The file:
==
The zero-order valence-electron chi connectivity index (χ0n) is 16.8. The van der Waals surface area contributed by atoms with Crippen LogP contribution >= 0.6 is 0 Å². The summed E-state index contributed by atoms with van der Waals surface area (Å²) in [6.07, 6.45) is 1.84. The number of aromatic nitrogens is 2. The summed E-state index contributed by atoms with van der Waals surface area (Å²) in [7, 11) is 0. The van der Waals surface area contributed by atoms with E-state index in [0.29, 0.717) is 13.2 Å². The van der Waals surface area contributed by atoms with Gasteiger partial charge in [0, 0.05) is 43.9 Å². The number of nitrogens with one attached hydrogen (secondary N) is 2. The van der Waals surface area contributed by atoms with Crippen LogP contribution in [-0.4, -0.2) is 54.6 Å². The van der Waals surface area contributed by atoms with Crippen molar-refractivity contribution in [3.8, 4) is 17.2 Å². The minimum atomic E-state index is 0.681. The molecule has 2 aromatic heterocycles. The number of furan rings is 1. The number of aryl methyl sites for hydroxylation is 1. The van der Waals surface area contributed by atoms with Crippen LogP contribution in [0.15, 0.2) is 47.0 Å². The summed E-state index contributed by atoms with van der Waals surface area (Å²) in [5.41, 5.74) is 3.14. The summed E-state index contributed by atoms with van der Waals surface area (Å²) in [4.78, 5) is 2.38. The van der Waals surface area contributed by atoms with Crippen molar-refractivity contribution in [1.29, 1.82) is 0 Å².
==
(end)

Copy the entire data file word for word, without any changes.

The zero-order valence-electron chi connectivity index (χ0n) is 16.8. The van der Waals surface area contributed by atoms with Crippen LogP contribution >= 0.6 is 0 Å². The summed E-state index contributed by atoms with van der Waals surface area (Å²) in [6.07, 6.45) is 1.84. The number of aromatic nitrogens is 2. The summed E-state index contributed by atoms with van der Waals surface area (Å²) in [7, 11) is 0. The van der Waals surface area contributed by atoms with E-state index in [0.29, 0.717) is 13.2 Å². The van der Waals surface area contributed by atoms with Gasteiger partial charge in [0, 0.05) is 43.9 Å². The number of nitrogens with one attached hydrogen (secondary N) is 2. The van der Waals surface area contributed by atoms with Crippen LogP contribution in [-0.4, -0.2) is 54.6 Å². The van der Waals surface area contributed by atoms with Crippen molar-refractivity contribution in [3.8, 4) is 17.2 Å². The minimum atomic E-state index is 0.681. The molecule has 2 aromatic heterocycles. The number of furan rings is 1. The number of aryl methyl sites for hydroxylation is 1. The van der Waals surface area contributed by atoms with Crippen LogP contribution in [0.15, 0.2) is 47.0 Å². The summed E-state index contributed by atoms with van der Waals surface area (Å²) in [5.41, 5.74) is 3.14. The summed E-state index contributed by atoms with van der Waals surface area (Å²) in [4.78, 5) is 2.38. The van der Waals surface area contributed by atoms with Crippen molar-refractivity contribution in [1.29, 1.82) is 0 Å².